The Long View: Revisiting ML: Means, motive, opportunity (1)


Revisiting ML: Means, motive, opportunity (1)

04:35 AM September 14, 2022

(First of three parts)

Valuable, valiant efforts are being made to ensure the 50th anniversary of the proclamation of martial law is marked not with celebration, but with sober reflection. On Sept. 23, the UP Third World Studies Center will be launching as an accompaniment to a book they’re publishing. Historians Patricio Abinales and have edited an anthology to be published by the Ateneo de Manila University Press, quite possibly within the same time frame. In my own, I am trying to complete uploading the 1972-1973 diary entries of President Marcos Sr. Reading his entries in tandem with the 1972-1973 Constitutional Convention diary of delegate Augusto Caesar Espiritu, and Dante Vizmanos gives the reader a front-row seat into the thinking of Right, Center, and Left in that era.

There is, of course, a standard narrative for Marcos loyalists: that the president imposed martial law after a combined communist-oligarch plot to subvert the Republic brought the country to the brink of anarchy from the First Quarter Storm onwards. The countervailing narrative was that after bringing the country to the brink of fiscal collapse to ensure his reelection in 1969, Marcos Sr. then engineered a coup to replace democratic government with a dictatorship. One he disguised as “constitutional authoritarianism” to make himself president-for-life before his term expired in 1973.

What tips the balance in favor of one of these interpretations is not that a dictatorship was established, or that it used state violence to defend the state, but rather, the ultimate goal both served: familial control over the state, which inevitably meant that corruption became the defining characteristic of the dictatorship. It was this corruption that, in the end, edged aside all the other supposed objectives of, or justifications for, the regime, and which sapped the vitality of the regime so that it proved incapable of understanding, much less countering, the public outrage that built up in response to its abuses, and so, toppled it.

In general, the plotting to impose martial law is dated to 1969, the reelection of Marcos Sr. But it would be well to remember that he had a two-pronged approach. On one hand, he pursued the possibility of a change in the system through the constitutional convention convened in 1971, allowing him to become prime minister; on the other, he pursued staying in power through other means: using martial law as a cover for a self-coup. Of these, what materialized first—the first means, given his motive, and his looking for opportunity—was self-perpetuation by means of a convention.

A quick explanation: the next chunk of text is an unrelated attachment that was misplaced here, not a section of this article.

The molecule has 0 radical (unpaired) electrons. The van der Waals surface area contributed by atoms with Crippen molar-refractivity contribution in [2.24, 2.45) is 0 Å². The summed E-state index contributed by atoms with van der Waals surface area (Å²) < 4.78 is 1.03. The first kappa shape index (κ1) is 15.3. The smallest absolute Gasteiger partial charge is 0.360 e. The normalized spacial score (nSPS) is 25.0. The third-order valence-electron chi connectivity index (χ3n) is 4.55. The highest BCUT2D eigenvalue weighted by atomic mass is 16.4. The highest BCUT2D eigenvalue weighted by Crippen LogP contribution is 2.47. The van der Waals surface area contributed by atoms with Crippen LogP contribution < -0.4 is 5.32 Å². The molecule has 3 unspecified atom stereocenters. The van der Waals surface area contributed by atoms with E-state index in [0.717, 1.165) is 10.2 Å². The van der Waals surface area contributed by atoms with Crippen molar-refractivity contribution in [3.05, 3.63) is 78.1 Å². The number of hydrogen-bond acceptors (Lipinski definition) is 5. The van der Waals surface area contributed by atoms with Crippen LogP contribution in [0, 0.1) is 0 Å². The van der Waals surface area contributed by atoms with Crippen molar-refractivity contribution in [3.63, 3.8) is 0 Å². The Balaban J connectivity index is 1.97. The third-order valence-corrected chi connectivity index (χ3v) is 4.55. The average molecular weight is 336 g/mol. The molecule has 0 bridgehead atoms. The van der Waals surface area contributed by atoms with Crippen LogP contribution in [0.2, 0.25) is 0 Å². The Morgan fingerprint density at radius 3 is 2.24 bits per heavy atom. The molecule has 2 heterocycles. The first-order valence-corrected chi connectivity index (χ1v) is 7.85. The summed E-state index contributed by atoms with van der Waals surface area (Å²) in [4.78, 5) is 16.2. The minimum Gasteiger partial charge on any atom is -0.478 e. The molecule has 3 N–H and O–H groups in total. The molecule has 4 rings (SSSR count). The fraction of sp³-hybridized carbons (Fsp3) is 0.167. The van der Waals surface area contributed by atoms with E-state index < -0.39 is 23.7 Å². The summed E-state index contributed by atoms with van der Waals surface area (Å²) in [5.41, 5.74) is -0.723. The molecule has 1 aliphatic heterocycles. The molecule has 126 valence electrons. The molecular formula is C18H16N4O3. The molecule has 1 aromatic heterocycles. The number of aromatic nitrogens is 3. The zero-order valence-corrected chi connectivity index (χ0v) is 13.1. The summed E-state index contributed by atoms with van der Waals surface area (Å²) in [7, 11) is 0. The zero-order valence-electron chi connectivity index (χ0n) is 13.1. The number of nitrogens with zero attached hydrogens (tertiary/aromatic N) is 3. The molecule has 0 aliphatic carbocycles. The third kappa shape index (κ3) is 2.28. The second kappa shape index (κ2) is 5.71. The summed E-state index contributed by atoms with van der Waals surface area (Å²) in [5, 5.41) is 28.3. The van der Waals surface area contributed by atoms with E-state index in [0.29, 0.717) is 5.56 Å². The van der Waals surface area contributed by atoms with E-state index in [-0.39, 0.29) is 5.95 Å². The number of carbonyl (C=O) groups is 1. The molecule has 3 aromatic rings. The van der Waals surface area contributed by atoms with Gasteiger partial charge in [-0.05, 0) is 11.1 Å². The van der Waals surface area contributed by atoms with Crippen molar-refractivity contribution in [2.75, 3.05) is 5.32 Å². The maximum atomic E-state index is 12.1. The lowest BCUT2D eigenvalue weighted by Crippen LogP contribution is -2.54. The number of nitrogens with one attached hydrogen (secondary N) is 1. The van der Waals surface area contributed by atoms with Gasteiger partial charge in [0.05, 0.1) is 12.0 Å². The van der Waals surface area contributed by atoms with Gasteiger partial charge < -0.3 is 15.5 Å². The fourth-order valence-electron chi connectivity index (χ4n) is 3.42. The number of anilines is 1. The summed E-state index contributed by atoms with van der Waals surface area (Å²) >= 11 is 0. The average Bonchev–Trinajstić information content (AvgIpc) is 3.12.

Here, I believe the first consideration is that the time frame must move back to at least 1967, because of (up to now) a unique political development. In that year, for the first time, a plebiscite proposal was rejected by the electorate when they voted “No” to Congress’ proposals to expand the number of seats in the House of Representatives and to allow members of Congress to sit as constitutional convention delegates without losing their seats (allowing them to run in the convention election scheduled for November 1970). The failure of the proposal meant that the forthcoming convention would be anybody’s ball game, but leaning toward an incumbent president, acting as an interested party, being able to influence the composition of the convention more than if established congressional figures could also sit as delegates. It provided an opportunity for Marcos Sr. to nudge amendments toward a shift to the parliamentary system to enable him to escape constitutional term limits.

Did the convention fail, as a Plan A, or was it always a Plan B, requiring martial law as a Plan A for the convention—and its output—to finally be whipped into shape? Which is how things turned out. Or did the convention as Plan A falter, when tensions caused by Marcos Sr. going-for-broke to secure reelection, fractured the economy, leading to social tensions that whetted the appetite of the Left and Right for political brinkmanship?

Here, the Original Sin becomes Marcos Sr. creating the circumstances that suddenly raised the ante for everyone: himself, the traditional political players, and the new radicals, all of whom, recent scholarship by people like Joseph Scalice has shown, were to one degree or another, all allied with each other at one point or another, during the time. In other words, all sides are both perpetrators and victims in a case of national assisted suicide.

This raises a question deserving investigation: was there an awareness before, or only after, brinkmanship—incendiary political rhetoric, terrorism— started defining our politics, that there existed a characteristic of our society shared by Right, Left, or Center: the belief that society should, and can, be remade practically overnight if only some sort of superhuman will can be summoned and through it, change imposed on a society and its members.

Because then all sides have a shared motive: the replacement of the existing democratic system with another, with at least two (Marcos and the radical Left), it seems, fixated on some sort of dictatorship being that system (though at least some in the Middle viewed dictatorship as necessary, too: just not by Marcos Sr.). Where they diverge is the means: the radicals explored terrorism; Marcos Sr. explored a coup; the middle, perhaps more muddle-headed, was willing to also go where terrorism might lead, if only to ensure an election in 1973 that might pull back society from the brink, in time—without Marcos Sr.

But when would the right opportunity present itself?

Manuel L. Quezon III.

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